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Road with Zion: Healthy Webb set for first start, brings something deeper than run dimension

JSU MSU ACTION

Jacksonville State's Zion Webb runs the ball through the Murray State defense for a TD during the Murray State at JSU OVC football game. Photo by Stephen Gross / The Anniston Star

JACKSONVILLE — There was a time when Zion Webb was the next big thing at Jacksonville State football.

He was a redshirting freshman quarterback. JSU assistant coaches privately described him as the next Eli Jenkins, perhaps better at that stage.

One assistant, who has since moved on, couldn’t contain his enthusiasm.

“We could win a natty with him,” he said.

Three years and change later, JSU’s road with Zion begins in earnest with Webb’s first collegiate start, against Tennessee Tech on Sunday at 3 p.m. on Burgess-Snow Field.

It comes after many game appearances for Webb.

It comes in a spring season necessitated by the COVID-19 pandemic, and while Zerrick Cooper recovers from the broken leg he suffered in JSU’s final game of an abbreviated fall schedule.

It comes, however. Finally, and Webb signals determination to handle his first start as he’s handled the wait … like a pro.

“Right now, it’s just stay focused and do my job,” Webb said. “Don’t try and do too much and be a hero. Just get the ball to the guys that are athletic and can make plays and go from there.”

It’s hardly been a failing on the redshirt junior’s part that it took so long for the first start to get here. As a redshirt, he learned behind Bryant Horn, who went on to become first-team All-Ohio Valley Conference in 2017 while Kendrick Doss played the backup and change-of-pace guy.

Then Cooper transferred from Clemson and went about attacking JSU’s passing records over the 2018, 2019 seasons and the 2020 fall season.

Webb was always there and frequently played … a series here, mop-up time there in many OVC blowouts. He’s rushed for 589 yards and seven touchdowns and thrown for 707 yards and six scores.

Webb’s most extended look came in 2018, when he produced 901 total yards and was responsible for 11 scores, mostly in mop-up duty. He rushed for a team-high 103 yards and a touchdown and passed for 137 more and three scores in a 56-7 rout at Eastern Kentucky.

His most memorable game came at Florida International last fall. In relief of the injured Cooper, a hobbled Webb led JSU to a 19-10 victory over a Football Bowl Subdivision opponent.

Webb declined to fully specify his ailments and limitations in that game.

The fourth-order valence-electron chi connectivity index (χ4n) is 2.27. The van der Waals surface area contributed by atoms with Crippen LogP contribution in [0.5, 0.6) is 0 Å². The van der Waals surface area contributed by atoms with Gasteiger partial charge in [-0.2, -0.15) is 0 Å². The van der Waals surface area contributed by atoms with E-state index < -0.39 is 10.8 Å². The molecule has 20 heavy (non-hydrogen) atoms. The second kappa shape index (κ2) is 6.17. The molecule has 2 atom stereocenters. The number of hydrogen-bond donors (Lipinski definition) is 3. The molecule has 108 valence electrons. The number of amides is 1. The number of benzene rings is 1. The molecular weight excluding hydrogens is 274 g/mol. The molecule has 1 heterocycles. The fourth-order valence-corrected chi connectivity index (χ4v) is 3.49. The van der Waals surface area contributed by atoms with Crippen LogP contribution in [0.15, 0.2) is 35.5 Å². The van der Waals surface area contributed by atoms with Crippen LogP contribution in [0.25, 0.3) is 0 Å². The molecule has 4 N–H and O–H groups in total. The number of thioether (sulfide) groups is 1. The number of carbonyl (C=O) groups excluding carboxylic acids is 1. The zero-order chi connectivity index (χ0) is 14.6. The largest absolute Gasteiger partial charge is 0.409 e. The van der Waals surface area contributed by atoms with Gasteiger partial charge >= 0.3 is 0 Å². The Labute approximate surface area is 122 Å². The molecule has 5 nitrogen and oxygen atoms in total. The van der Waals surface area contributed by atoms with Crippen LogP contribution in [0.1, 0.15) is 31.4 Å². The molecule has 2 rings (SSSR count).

“I don’t want to put all of that out there,” he said.

He acknowledges a bum knee, which he says has mended in the three months since. Suffice to say, he wasn’t as likely to pull the ball down and run at FIU, not as likely as he normally would.

“He had a grade 2 MCL sprain,” JSU coach John Grass said. “We really almost did not dress him out for that game. We didn’t know if he was capable of playing, and we dressed him out as an emergency situation.”

Webb came into the FIU game with “a handful of plays,” Grass said, and the runs sure worked. Running backs Josh Samuel (163) and Uriah West (116) gave JSU two 100-yard rushers in a game for the first time since Horn and Roc Thomas did it to Tennessee State in 2017.

So, what will JSU’s offense look like with a healthy Webb and the same running backs? The same offense, just with more of a running threat at quarterback and a run emphasis.

“We’ll look totally different with him in the spring than we did in that (FIU) game,” Grass said. “We do want to run the football, but we do want to be balanced. …

“We’re going to be able to run the ball much better than we did in ’19. I think we proved that in the fall.”

An offensive line improved through experience helped JSU’s running game to resurface in the fall. As for the balance part of JSU’s offense with Webb, think deep.

Webb is a true dual-threat quarterback. Opponents must account for him on run-pass options, which means an extra defender in the box.

Webb will have a chance to show the most improved part of his game.

“He throws the deep ball really well,” Grass said. “We will try to get matchups down the field and throw the ball deep.”

Webb said the deep-ball touch has come through emphasis with current quarterbacks coach Tyler Allen, who arrived from West Virginia after the 2019 season.

“We weren’t pretty big on deep balls,” Webb said. “We never really hit them, but we’ve been working all summer and all fall just to get better on those deep balls.

“We’re definitely going to try to connect on those.”

Sports Writer Joe Medley: 256-235-3576. On Twitter: @jmedley_star.